An AO study has shown seven in ten Brits are using household appliances that are at least ten years old.

The survey of two thousand participants discovered that thirty seven per cent of these appliances are fridges while four in ten are using an oven that is over a decade old.

Far from the generation of throwaway culture, good-quality appliances don’t necessarily have a “best before” date regardless of when they were made. One in five people believe that their household appliance is impossible to break. A spokesperson for said:

“It seems many Brits live by the old adage ‘if it ain’t broke, don’t fix it.’

While we seem happy to chop and change certain tech in our lives – mobile phones and tablets spring to mind – in the kitchen we’re much more resistant to change.

Even small kitchen gadgets like kettles and blenders have a much longer life span than many of the other pieces of tech we use daily.”

A good ol’ cup of tea is a British staple so there’s no surprise the ‘most likely to replace’ appliance is a kettle. More than one in ten people admit to owning a kettle that has been collecting limescale for ten or more years. The durability of ageing products depends on how well they are looked after over the years; cleaning your products frequently helps prevent limescale and bacteria from building up. This not only makes the living space cleaner and therefore safer, it also prevents the counterparts from being blocked and essentially aids the longevity.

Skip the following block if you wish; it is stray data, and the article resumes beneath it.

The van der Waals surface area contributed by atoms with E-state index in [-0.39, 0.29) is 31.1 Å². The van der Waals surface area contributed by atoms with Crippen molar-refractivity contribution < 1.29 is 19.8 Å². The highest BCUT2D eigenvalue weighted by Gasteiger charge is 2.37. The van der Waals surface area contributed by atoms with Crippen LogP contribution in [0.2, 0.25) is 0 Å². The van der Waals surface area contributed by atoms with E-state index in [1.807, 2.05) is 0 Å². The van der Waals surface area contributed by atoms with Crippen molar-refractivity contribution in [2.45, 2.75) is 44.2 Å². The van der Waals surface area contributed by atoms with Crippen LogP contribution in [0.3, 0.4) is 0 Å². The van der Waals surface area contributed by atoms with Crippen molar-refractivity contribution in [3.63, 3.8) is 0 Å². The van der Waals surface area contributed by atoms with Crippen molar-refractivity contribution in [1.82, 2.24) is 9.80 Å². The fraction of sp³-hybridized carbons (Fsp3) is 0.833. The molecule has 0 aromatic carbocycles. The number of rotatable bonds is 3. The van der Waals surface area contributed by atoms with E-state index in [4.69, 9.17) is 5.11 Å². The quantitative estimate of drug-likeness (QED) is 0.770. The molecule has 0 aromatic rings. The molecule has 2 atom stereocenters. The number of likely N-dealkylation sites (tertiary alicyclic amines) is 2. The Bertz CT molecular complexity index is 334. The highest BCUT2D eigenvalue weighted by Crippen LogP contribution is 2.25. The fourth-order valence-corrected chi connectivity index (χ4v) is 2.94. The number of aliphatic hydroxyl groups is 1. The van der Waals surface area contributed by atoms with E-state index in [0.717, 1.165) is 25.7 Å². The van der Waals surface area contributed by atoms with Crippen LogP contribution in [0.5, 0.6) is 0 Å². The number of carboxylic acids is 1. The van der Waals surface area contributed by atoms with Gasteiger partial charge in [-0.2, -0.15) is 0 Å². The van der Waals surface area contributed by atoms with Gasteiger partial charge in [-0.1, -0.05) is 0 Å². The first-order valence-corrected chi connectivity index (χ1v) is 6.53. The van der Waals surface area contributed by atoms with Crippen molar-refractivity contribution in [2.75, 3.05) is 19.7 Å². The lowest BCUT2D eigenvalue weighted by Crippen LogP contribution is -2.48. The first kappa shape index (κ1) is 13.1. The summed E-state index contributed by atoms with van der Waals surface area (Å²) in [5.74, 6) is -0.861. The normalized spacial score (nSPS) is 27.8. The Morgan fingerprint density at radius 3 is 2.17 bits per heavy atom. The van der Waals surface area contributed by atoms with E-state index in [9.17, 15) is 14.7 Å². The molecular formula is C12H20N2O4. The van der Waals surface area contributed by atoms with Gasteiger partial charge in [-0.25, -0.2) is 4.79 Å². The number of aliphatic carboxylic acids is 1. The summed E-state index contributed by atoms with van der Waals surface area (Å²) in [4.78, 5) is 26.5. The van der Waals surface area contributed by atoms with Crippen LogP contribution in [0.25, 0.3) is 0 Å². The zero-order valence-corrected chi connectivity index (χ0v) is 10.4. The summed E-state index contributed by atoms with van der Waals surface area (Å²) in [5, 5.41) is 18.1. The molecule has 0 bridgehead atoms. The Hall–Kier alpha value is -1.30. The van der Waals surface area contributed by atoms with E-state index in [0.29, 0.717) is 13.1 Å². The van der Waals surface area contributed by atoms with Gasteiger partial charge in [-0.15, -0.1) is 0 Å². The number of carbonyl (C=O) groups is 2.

Household appliances go beyond cost. For many, there is sentimental value behind keeping ageing products. Margaret Havercroft, East Yorkshire, says her 1977 blender is “still going strong” as she believes “items were built to last ‘back in the day.’” She adds,

“I must admit that talking about this trusty yet old appliance brought some happy memories back for me and hubby!”

Jackie Andrews, Barnet, also has some bittersweet memories from her household appliances. She received them as wedding gifts in 1976, saying:

“My kitchen is awash with ancient appliances:  My faithful Kenwood mixer has served me well since 1976. It was a wedding present which has lasted longer than the husband!”

The appliance Brits most want to see swapped for a new model is the oven, followed by their freezer and then the washing machine. Upgrading your larger appliances can essentially save you money in the long run. Although newer technology can initially seem daunting, there are now features that benefit the consumer and environment by cutting your monthly energy bill. Older counterparts are also notably more expensive to source and fit.


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By Becca Monaghan on 25.06.20

Guest Contributor

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